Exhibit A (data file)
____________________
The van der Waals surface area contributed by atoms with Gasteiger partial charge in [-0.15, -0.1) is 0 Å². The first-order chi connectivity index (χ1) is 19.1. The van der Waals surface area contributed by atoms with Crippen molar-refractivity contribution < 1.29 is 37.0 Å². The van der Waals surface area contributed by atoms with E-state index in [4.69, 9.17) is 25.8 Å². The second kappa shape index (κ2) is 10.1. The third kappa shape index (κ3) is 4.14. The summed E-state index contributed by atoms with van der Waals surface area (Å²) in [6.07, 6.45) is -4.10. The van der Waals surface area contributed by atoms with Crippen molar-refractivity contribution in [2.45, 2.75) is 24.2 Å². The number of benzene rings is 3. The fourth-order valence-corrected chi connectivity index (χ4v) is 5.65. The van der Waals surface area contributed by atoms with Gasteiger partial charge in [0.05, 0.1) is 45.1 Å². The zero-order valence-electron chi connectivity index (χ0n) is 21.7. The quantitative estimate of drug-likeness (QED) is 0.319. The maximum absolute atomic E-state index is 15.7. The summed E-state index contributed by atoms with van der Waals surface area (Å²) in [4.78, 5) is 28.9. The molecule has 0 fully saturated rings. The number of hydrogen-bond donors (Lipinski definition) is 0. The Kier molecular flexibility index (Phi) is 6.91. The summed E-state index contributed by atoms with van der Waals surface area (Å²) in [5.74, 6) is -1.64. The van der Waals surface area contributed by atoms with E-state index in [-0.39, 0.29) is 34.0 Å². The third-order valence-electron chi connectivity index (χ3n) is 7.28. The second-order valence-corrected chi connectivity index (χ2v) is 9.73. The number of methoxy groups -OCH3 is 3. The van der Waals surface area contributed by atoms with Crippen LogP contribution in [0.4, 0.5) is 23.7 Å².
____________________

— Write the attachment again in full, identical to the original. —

The van der Waals surface area contributed by atoms with Gasteiger partial charge in [-0.15, -0.1) is 0 Å². The first-order chi connectivity index (χ1) is 19.1. The van der Waals surface area contributed by atoms with Crippen molar-refractivity contribution < 1.29 is 37.0 Å². The van der Waals surface area contributed by atoms with E-state index in [4.69, 9.17) is 25.8 Å². The second kappa shape index (κ2) is 10.1. The third kappa shape index (κ3) is 4.14. The summed E-state index contributed by atoms with van der Waals surface area (Å²) in [6.07, 6.45) is -4.10. The van der Waals surface area contributed by atoms with Crippen molar-refractivity contribution in [2.45, 2.75) is 24.2 Å². The number of benzene rings is 3. The fourth-order valence-corrected chi connectivity index (χ4v) is 5.65. The van der Waals surface area contributed by atoms with Gasteiger partial charge in [0.05, 0.1) is 45.1 Å². The zero-order valence-electron chi connectivity index (χ0n) is 21.7. The quantitative estimate of drug-likeness (QED) is 0.319. The maximum absolute atomic E-state index is 15.7. The summed E-state index contributed by atoms with van der Waals surface area (Å²) in [4.78, 5) is 28.9. The molecule has 0 fully saturated rings. The number of hydrogen-bond donors (Lipinski definition) is 0. The Kier molecular flexibility index (Phi) is 6.91. The summed E-state index contributed by atoms with van der Waals surface area (Å²) in [5.74, 6) is -1.64. The van der Waals surface area contributed by atoms with E-state index in [-0.39, 0.29) is 34.0 Å². The third-order valence-electron chi connectivity index (χ3n) is 7.28. The second-order valence-corrected chi connectivity index (χ2v) is 9.73. The number of methoxy groups -OCH3 is 3. The van der Waals surface area contributed by atoms with Crippen LogP contribution in [0.4, 0.5) is 23.7 Å².